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Many years ago a friend I worked with showed me a little book she carried around in her bag that detailed her book list. There was a list of what she’d read, what she thought about it, and what books she hoped to read. It was a revelation to me to keep a list of what books I had read, but I thought it was a bright idea so I have tried to keep my own list up to date ever since. Each December or January I review that list and put a star by the books I thought were the most outstanding and send it to my close friends who are also readers.

It is interesting years later to look back on these lists and think of where I was when I read whatever it was or to look back on the patterns of reading. I noticed this year I have already read several books by the same author, what does that say?

Goodreads is a website that puts this into a high-tech computerized version and allows you to share widely, or more narrowly, your list of books. It also has a section where you can trader books or read other people’s impressions of a book you are thinking of reading or have just read. It’s an interesting site to get lost in and you’d be amazed how many of your friends may already subscribe. Check it out and ignore the links to Amazon and Barnes and Noble and instead proudly support an independent bookstore like Elliott Bay Book Company, Powell’s Books, or The Strand Bookstore.

October 10, 2010

Wisdom about Life from Arundhati Roy

Filed under: women heroes,Word Related — Honilima @ 9:50 pm

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To love. To be loved. To never forget your own insignificance. To never get used to the unspeakable violence and the vulgar disparity of life around you. To seek joy in the saddest places. To pursue beauty to its lair. To never simplify what is complicated or complicate what is simple. To respect strength, never power. Above all, to watch. To try and understand. To never look away. And never, never, to forget.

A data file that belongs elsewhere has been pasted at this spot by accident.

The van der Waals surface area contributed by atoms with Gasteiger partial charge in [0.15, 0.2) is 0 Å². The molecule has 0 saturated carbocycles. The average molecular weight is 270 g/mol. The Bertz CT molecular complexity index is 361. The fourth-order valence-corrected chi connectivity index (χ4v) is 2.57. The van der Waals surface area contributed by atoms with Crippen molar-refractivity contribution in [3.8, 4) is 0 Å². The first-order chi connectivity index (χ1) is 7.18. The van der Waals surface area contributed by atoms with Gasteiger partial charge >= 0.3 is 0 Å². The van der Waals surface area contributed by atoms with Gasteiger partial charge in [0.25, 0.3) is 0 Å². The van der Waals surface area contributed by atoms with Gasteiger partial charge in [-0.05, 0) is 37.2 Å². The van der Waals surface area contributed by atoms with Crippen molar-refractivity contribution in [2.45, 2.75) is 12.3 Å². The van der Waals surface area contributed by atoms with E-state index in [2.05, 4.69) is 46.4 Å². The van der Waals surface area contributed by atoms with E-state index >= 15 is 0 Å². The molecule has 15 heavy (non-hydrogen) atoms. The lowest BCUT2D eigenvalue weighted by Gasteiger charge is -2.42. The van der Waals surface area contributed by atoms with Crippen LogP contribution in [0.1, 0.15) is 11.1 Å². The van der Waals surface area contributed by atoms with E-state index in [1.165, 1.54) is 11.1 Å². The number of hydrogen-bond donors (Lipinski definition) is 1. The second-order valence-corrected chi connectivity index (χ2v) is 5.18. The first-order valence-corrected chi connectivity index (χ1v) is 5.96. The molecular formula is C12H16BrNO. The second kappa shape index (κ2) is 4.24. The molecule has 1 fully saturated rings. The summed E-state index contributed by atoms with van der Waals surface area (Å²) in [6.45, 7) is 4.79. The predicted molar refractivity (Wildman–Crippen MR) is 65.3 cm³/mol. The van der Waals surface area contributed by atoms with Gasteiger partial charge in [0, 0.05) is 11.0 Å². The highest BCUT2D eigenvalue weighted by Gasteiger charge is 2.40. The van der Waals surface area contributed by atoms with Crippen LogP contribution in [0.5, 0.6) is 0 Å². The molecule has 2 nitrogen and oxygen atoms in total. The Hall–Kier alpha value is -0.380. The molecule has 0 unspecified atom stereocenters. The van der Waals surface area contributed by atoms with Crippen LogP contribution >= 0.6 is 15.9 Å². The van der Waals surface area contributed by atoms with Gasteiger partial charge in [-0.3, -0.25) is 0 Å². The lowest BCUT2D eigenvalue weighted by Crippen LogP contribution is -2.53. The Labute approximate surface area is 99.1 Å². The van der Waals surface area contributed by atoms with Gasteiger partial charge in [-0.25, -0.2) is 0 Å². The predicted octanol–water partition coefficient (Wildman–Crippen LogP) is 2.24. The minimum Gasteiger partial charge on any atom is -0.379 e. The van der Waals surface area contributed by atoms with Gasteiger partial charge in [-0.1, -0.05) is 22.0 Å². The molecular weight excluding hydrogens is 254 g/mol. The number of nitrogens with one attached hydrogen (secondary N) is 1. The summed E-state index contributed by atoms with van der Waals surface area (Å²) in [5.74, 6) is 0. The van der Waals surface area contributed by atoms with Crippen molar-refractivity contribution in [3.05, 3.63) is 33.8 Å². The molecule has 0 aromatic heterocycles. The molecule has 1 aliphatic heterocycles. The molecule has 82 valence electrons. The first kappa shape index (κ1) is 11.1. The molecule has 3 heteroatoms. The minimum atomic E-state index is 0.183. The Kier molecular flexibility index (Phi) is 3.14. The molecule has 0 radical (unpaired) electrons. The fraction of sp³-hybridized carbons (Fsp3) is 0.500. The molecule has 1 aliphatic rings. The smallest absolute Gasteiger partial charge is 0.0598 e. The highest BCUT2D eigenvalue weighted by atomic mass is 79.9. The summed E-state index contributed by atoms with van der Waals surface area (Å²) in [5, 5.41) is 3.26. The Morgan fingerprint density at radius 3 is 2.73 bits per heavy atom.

Arundhati Roy

October 5, 2010

Tech Tips: Things aren’t Always as They Appear

Filed under: cool internet stuff,helpful hints,media related — Honilima @ 9:28 am

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People are often amazed at the variety of subjects I am interested in and can speak about. I attribute this to a lively sense of curiosity and some simple free technological assists. Three technological innovations that I use daily include pod casts, RSS feeds, and Google Alerts. Today I will feature a bit about pod casts and to keep the post shorter I will write about RSS feeds and Google Alerts in the future posts.

I love to subscribe to free pod casts. This allows me to pick and choose the shows that I listen to and the lectures I want to hear most. For the most part these recordings do not include adverts or those sponsorship breaks that make listening that much more of a time consumer. It’s a great way to sample different topics you may not otherwise know a thing about. If you can’t always get out to hear a speaker who comes to town, you can often hear them later on a free pod cast.

I subscribe, without charge, through Apple’s I-Tunes and delete those I don’t care to or have the time to listen to. Yes I’m the cheapskate who has never opened an I-tunes “account” so I don’t spend money on them rather I cull through the thousands that are made available for free, including lectures from Yale, Harvard, and Stanford.

I make cds of particularly stunning ones to send to friends and family who may not have access to mp3 devices, especially elderly friends who may be housebound.

Some of the favorite pod casts I subscribe to include: On Point Radio, Here on Earth, KQED Forum, Leo LaPorte The Tech Guy, Science Friday, WAMU Diane Rehm, The Commonwealth Club of California, and KUOW’s Speaker’s Forum.

Check it out, I think you will find this one of the free and easy ways to learn something new every day and without charge. I usually buy a refurbished i-pod shuffle for less than $40, but there are other off-brand mp3 players that you can buy for less money, or you can listen on your computer. I think you will find that access to these new horizons in knowledge will rock your world!